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Friday Five: Five Things to Know When Having Uncomfortable Conversations with Your Kids

Be Prepared When Those Tough Questions Come Up

If you’re a parent of a kid who’s old enough to talk and ask questions, you may have already found yourself in the midst of a conversation that you weren’t only not expecting, but feel completely unprepared for. That’s when it happens: you start overthinking the questions that are being asked of you, you feel unsure about your answers, you start to feel hot and nervous, and you shut down, either brushing the question off with phrases like “I’m busy right now. Can you go do something else?” or “We don’t talk about those things,” often in a whispered hiss. What could have been a moment of connection and growth - for both you and your kiddo - has suddenly gone sideways. But it doesn’t have to be that way. Here are five things to remember when you’re having uncomfortable conversations with your kids - because those conversations will happen, whether you’re ready for them or not.
1

Remember to Breathe

This sounds so simple, but in practice is often very difficult. If your kid asks you a question that you’re not prepared for - just take a second. Breathe. Drop back into your body. And maybe breathe again. When we get out of our bodies and into our heads, we lose connection with our hearts, and that’s often where we need to live during these types of conversations. So breathe first, before anything else.
2

Thank Your Child for Asking the Question

How many of us remember asking a question that was “uncomfortable” - about race, or gender, or ability, or anything along those lines, and that the adult response to that question was to either shush us or tell us that “we don’t talk about ________.” Instead of shutting down further questions - which for some of us has had lasting impact - thank your kids for asking you that question. Tell them that it’s a great question, and that ensures that you’ll be getting more of those, and other, questions from a kid who knows that their questions do matter.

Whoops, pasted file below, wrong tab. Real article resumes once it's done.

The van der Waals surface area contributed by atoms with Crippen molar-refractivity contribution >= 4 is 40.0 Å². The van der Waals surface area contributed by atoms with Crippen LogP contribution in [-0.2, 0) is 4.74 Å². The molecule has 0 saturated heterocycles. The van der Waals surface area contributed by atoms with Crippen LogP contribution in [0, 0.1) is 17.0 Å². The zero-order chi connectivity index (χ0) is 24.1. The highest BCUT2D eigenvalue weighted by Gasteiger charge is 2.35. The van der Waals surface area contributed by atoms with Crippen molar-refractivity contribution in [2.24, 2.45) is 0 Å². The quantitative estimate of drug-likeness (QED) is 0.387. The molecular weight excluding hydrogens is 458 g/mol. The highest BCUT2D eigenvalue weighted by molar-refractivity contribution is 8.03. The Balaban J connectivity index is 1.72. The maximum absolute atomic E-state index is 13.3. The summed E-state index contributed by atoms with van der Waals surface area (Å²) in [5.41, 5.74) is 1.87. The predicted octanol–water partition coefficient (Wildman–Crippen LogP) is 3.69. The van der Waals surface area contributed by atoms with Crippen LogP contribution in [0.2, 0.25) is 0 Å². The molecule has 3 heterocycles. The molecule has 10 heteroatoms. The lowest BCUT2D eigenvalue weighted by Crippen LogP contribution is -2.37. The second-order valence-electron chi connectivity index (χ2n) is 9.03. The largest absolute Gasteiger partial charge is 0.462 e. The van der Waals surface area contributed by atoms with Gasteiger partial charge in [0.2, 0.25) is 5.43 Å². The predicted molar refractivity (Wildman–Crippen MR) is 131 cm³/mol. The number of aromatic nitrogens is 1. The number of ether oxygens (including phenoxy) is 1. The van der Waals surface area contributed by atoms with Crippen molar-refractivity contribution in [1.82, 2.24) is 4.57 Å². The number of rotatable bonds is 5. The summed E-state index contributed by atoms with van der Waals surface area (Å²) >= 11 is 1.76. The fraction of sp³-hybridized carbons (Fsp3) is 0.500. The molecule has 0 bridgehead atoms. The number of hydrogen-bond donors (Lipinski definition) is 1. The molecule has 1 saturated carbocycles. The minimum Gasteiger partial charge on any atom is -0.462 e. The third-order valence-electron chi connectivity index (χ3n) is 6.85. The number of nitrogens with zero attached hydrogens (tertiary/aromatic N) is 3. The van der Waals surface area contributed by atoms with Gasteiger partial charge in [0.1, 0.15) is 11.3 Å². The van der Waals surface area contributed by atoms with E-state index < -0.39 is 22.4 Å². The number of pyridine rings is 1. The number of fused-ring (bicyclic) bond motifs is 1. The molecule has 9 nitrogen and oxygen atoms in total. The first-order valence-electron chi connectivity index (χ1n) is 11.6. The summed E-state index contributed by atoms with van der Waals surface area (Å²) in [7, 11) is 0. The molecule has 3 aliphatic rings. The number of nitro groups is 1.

3

You Don't Have to Have the Right Answer

Our culture of perfectionism that’s been instilled in us teaches us to feel shame, or to shut down questions, when we don’t know the answer. But a lot of times we don’t know the answer not through any fault of our own - we never learned the answer to those questions. What I like to do is take a moment and acknowledge that, verbally, with my child. I say: “You know what? I don’t know the answer to that question. Let’s look it up together.” Or, for when my kids were younger, I’d say: “You know what? I don’t know the answer to that question. Let me look into it and I’ll get back to you.” And definitely, definitely, do just that.
4

Model (and believe for yourself) that making mistakes is okay

Even if you do know the answer, or have thoughts about the question that your kid asked, you may still make mistakes in how you answer, or what words you use, or how you frame the question. THAT IS OKAY. In fact, growth comes from challenges and mistakes - and if we never make those mistakes, we don’t move forward. I think it’s such a gift that we can give our children, to teach them early and often that mistakes don’t define us, but in fact they’re necessary so that we learn and grow.
5

It's Never a One-and-Done Conversation

The great part about being a parent and having these types of uncomfortable conversations with your kids is just that - you know that it’s never just that one conversation. If you mess up, great - you can do it all over again the next day. If you feel like you nailed it, even better - you’ll have another great conversation building off that first conversation the next day. Either way, it’s one of the joys of being a parent - the intentionality that we can use to have those conversations over and over again, and while they may not get any less uncomfortable, they may get easier to have. After all, if we’re truly raising the adults we want our children to be, and not catering either to our own unease or to the kids that our children are currently, these conversations, and learning to not only live with, but grow in, discomfort are a fantastic way of doing just that.
Meet Misasha
A graduate of Harvard College and Columbia Law School, Misasha Suzuki Graham has been a practicing litigator for over 15 years, and is passionate about diversity, equity and inclusion in the legal profession as well as in her communities. She is a facilitator, writer, and speaker regarding issues of racial justice, especially with regards to children, the co-author of Dear White Women: Let’s Get (Un)comfortable Talking About Racism, and the co-host of Dear White Women, a social justice podcast. Misasha, who is biracial (Japanese and White), is married to a Black man, and is the proud mom of two very active multiracial young boys. They live in the Bay Area of California with their largely indifferent cat.

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